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Yoshi Wada - The Appointed Cloud

An absolutely stunning statement by one of the most important experimental artists of the last 100 years, Saltern's first ever vinyl pressing of Yoshi Wada's seminal, long out of print 1987 performance, "The Appointed Cloud", is an immersive and creatively brilliant gesture of durational tone and complex structure that rethinks the terms minimal music in real time.

Since its founding during the mid 2010’s by the composer, Tashi Wada, we’ve had a love affair with the Los Angeles-based imprint Saltern. Conceived as a means of support for artists working in his immediate circle, the power and historical importance packed into its small, carefully considered catalog of albums by Charles Curtis, Simone Forti, and Yoshi Wada is second to none. Now the label returns with its first release of 2021 and easily one of its most exciting to date, the first ever vinyl pressing of Yoshi Wada's seminal, long out of print 1987 performance The Appointed Cloud. Regarded by the composer as a personal favorite among his own releases, with this release planned in close collaboration with him prior to his untimely passing last month, its beauty and strikingly singular creative vision remain as powerful and intoxicating today, as when it was first laid to tape. An absolutely stunning statement by one of the most important artists of the last 100 years and a fitting sendoff that will carry his astounding legacy into the future for generations to come, this one is sure to top nearly every list rounding out 2021.

Yoshi Wada was among the youngest members of Fluxus. His work has also proven to be among the most enduring and influential produced by any of the artist connected with the movement. Following his move from Japan to New York City in 1967, Wada initially embarked on studies with La Monte Young and Pandit Pran Nath, before beginning to develop an astounding body of compositions for voice, bagpipes, and his own hand-made, invented instruments that emerged across the '70s, '80s, and '90s, documented by albums like Lament for the Rise And Fall of the Elephantine Crocodile, Off the Wall, Earth Horns With Electronic Drone, and Singing in Unison. These works represent some of the most important efforts within the canon of minimalist music, carving an incredibly influential path with their wild, liberated and yet deeply meditative temperaments. Arguably among the greatest of these is The Appointed Cloud, which laid in wait for decades before being issued in 2008 on CD by EM Records.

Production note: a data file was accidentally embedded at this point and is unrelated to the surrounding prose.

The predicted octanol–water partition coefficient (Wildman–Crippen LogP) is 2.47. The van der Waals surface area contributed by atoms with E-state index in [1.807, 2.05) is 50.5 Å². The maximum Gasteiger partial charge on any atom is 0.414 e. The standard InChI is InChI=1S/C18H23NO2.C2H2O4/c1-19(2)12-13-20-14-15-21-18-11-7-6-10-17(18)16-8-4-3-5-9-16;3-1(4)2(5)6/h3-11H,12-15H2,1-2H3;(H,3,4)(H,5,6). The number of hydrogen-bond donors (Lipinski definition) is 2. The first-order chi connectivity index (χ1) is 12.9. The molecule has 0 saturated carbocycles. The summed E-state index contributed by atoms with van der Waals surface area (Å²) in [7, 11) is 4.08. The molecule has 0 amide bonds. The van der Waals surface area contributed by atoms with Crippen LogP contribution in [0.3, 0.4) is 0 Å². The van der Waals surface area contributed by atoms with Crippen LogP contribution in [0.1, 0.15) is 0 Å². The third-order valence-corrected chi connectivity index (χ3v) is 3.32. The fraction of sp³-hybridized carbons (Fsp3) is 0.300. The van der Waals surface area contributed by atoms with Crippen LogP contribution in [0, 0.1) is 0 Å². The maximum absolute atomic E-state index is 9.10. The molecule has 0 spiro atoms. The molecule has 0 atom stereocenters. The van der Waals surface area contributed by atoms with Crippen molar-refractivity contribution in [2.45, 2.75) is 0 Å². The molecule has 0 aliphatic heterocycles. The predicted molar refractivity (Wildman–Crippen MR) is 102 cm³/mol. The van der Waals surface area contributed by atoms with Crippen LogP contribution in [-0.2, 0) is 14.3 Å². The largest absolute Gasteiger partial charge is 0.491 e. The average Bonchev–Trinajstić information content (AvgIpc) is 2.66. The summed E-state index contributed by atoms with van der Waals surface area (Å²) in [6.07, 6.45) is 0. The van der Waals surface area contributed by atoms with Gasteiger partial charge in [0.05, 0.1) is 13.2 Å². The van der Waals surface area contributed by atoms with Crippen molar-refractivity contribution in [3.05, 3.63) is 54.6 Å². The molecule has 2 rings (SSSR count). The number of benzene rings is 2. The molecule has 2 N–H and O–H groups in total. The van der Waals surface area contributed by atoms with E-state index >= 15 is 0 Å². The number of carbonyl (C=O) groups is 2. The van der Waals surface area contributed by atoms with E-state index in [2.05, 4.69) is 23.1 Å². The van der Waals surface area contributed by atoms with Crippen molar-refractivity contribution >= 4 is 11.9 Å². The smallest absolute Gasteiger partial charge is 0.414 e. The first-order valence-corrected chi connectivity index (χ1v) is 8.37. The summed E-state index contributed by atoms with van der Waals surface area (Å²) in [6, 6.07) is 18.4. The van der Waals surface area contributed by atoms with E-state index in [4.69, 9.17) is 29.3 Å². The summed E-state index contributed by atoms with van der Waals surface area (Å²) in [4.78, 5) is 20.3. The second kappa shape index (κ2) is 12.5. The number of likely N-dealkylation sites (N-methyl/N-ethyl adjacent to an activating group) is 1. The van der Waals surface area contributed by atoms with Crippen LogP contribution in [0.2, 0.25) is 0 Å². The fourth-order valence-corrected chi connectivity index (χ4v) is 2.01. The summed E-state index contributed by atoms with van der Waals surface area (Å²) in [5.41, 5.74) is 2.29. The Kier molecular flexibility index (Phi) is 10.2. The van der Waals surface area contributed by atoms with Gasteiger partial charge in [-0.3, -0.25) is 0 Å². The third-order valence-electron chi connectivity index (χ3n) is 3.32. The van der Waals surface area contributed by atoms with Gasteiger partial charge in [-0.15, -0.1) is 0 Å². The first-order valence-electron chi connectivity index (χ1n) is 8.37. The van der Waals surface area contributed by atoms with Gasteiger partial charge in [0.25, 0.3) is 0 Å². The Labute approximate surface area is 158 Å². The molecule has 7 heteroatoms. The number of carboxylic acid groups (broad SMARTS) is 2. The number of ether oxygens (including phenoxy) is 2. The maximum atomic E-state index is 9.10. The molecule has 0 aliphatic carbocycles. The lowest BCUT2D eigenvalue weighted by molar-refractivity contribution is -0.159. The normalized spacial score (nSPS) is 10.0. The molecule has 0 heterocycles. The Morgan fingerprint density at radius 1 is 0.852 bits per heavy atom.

Staged in 1987 at the Great Hall of the New York Hall of Science, The Appointed Cloud was Yoshi Wada's first large-scale, interactive installation. This recording of the work - capturing its opening performance - brings together four musicians - three on bagpipes, Wada, Bob Dombrowski, and Wayne Hankin, and percussionist Michael Pugliese - and features a custom pipe organ and a number of homemade instruments, controlled by a computer with a customized interface and software designed and operated by the engineer, David Rayna, known for his work with La Monte Young. In Wada's own words: "[It] was one of the most memorable performances I've done. The space itself - the Great Hall of the New York Hall of Science - was incredible. The building was designed for the 1964-65 World's Fair and had spaceships hanging from the ceiling so people felt like they were traveling in outer space. It was an amazing experience with the sound of the pipe organ, sheet metal, pipe gong, and bagpipes all together. 60 minutes may seem like a long duration, but it didn't feel like it."

Like many of the works within the larger body of practice to which it belongs, The Appointed Cloud is a work of minimalism that consumes ear and mind with blankets of resonance and tonal interplay. It is a free-standing, sonorous space that rests within the physicality of secondary and third spaces. Where the album gains distinction is through the depth and scope produced by its expanded instrumentation and unique sense of structure. Three bagpipes and organ generate a dance of long-tones, overtones, and complex chordal groupings - moving from fluttering punctuations, meditative sustain, and full-on assault, shifting between the harmonic and dissonant - while a raw sense textural immediacy is produced by the varied interventions on percussion by Michael Pugliese, rendering an almost orchestral sense of scale across much of the composition. The outcome and effect is nothing short of astounding.

It’s rare to encounter a work that stands so firmly within the canon of American minimalism as The Appointed Cloud, while rebelliously shattering the boundaries of what that music is perceived to be. For anyone who hasn’t heard it, the album is bound to be an absolute revelation. This is Yoshi Wada at his best, and can’t be missed. It's easy to understand why its among his personal favorites. This edition - the first ever vinyl pressing - is issued by Saltern in limited edition of 600 copies, and has been fully remastered from the original tapes by Stephan Mathieu. Unquestionably one of the most exciting and important reissues of the year and not to be missed on any account. It’s as essential as they come, and a beautiful way to remember Wada, resting for enduring moments within the astounding sonic universe that he leaves behind.